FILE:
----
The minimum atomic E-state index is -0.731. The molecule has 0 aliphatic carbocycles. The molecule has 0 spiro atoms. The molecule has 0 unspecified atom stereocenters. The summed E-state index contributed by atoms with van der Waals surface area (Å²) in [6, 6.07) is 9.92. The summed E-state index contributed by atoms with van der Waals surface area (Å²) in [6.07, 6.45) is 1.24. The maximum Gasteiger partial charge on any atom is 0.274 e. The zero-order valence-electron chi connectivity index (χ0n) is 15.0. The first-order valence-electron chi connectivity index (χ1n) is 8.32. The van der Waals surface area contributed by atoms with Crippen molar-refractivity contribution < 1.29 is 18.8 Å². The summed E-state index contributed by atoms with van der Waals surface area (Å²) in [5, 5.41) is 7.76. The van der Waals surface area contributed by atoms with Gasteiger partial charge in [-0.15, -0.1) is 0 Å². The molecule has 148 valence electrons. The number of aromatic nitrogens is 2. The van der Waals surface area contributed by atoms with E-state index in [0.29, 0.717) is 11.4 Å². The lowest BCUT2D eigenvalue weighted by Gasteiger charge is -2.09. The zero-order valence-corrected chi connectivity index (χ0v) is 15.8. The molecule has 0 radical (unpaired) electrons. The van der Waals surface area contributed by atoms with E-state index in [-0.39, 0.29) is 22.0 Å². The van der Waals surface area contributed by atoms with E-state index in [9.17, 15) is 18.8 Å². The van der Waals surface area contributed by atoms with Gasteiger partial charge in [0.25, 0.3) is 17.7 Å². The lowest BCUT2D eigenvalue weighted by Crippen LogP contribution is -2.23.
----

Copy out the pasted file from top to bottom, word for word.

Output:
The minimum atomic E-state index is -0.731. The molecule has 0 aliphatic carbocycles. The molecule has 0 spiro atoms. The molecule has 0 unspecified atom stereocenters. The summed E-state index contributed by atoms with van der Waals surface area (Å²) in [6, 6.07) is 9.92. The summed E-state index contributed by atoms with van der Waals surface area (Å²) in [6.07, 6.45) is 1.24. The maximum Gasteiger partial charge on any atom is 0.274 e. The zero-order valence-electron chi connectivity index (χ0n) is 15.0. The first-order valence-electron chi connectivity index (χ1n) is 8.32. The van der Waals surface area contributed by atoms with Crippen molar-refractivity contribution < 1.29 is 18.8 Å². The summed E-state index contributed by atoms with van der Waals surface area (Å²) in [5, 5.41) is 7.76. The van der Waals surface area contributed by atoms with Gasteiger partial charge in [-0.15, -0.1) is 0 Å². The molecule has 148 valence electrons. The number of aromatic nitrogens is 2. The van der Waals surface area contributed by atoms with E-state index in [0.29, 0.717) is 11.4 Å². The lowest BCUT2D eigenvalue weighted by Gasteiger charge is -2.09. The zero-order valence-corrected chi connectivity index (χ0v) is 15.8. The molecule has 0 radical (unpaired) electrons. The van der Waals surface area contributed by atoms with E-state index in [-0.39, 0.29) is 22.0 Å². The van der Waals surface area contributed by atoms with E-state index in [9.17, 15) is 18.8 Å². The van der Waals surface area contributed by atoms with Gasteiger partial charge in [0.25, 0.3) is 17.7 Å². The lowest BCUT2D eigenvalue weighted by Crippen LogP contribution is -2.23.